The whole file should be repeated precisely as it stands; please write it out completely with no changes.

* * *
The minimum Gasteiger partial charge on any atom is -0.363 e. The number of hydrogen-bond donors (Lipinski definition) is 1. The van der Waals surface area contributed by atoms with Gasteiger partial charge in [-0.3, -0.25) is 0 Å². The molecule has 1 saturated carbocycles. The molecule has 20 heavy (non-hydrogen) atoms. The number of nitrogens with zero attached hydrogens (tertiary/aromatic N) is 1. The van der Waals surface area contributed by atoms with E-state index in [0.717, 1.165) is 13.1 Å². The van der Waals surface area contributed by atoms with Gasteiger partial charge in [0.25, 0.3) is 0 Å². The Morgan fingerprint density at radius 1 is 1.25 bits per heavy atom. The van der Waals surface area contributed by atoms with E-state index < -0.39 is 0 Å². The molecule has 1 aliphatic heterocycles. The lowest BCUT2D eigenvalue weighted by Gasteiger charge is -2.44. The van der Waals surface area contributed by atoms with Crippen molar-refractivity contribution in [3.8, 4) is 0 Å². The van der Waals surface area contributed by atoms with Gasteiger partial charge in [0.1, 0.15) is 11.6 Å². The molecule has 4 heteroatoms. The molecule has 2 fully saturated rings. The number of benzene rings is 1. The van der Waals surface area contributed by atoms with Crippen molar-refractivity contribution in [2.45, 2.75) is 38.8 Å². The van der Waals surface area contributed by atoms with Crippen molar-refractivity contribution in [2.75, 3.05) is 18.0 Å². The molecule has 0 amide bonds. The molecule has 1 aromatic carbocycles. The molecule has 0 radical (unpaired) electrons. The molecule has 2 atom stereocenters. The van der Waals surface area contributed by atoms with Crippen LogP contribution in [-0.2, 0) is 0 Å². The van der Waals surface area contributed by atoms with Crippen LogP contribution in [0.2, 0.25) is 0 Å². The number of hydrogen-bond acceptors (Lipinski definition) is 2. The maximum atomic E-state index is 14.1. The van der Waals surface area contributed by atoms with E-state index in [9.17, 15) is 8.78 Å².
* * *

The minimum Gasteiger partial charge on any atom is -0.363 e. The number of hydrogen-bond donors (Lipinski definition) is 1. The van der Waals surface area contributed by atoms with Gasteiger partial charge in [-0.3, -0.25) is 0 Å². The molecule has 1 saturated carbocycles. The molecule has 20 heavy (non-hydrogen) atoms. The number of nitrogens with zero attached hydrogens (tertiary/aromatic N) is 1. The van der Waals surface area contributed by atoms with E-state index in [0.717, 1.165) is 13.1 Å². The van der Waals surface area contributed by atoms with Gasteiger partial charge in [0.25, 0.3) is 0 Å². The Morgan fingerprint density at radius 1 is 1.25 bits per heavy atom. The van der Waals surface area contributed by atoms with E-state index < -0.39 is 0 Å². The molecule has 1 aliphatic heterocycles. The lowest BCUT2D eigenvalue weighted by Gasteiger charge is -2.44. The van der Waals surface area contributed by atoms with Crippen molar-refractivity contribution in [3.8, 4) is 0 Å². The van der Waals surface area contributed by atoms with Gasteiger partial charge in [0.1, 0.15) is 11.6 Å². The molecule has 4 heteroatoms. The molecule has 2 fully saturated rings. The number of benzene rings is 1. The van der Waals surface area contributed by atoms with Crippen molar-refractivity contribution in [2.45, 2.75) is 38.8 Å². The van der Waals surface area contributed by atoms with Crippen molar-refractivity contribution in [2.75, 3.05) is 18.0 Å². The molecule has 0 amide bonds. The molecule has 1 aromatic carbocycles. The molecule has 0 radical (unpaired) electrons. The molecule has 2 atom stereocenters. The van der Waals surface area contributed by atoms with Crippen LogP contribution in [-0.2, 0) is 0 Å². The van der Waals surface area contributed by atoms with Crippen LogP contribution in [0.2, 0.25) is 0 Å². The number of hydrogen-bond acceptors (Lipinski definition) is 2. The maximum atomic E-state index is 14.1. The van der Waals surface area contributed by atoms with E-state index in [9.17, 15) is 8.78 Å².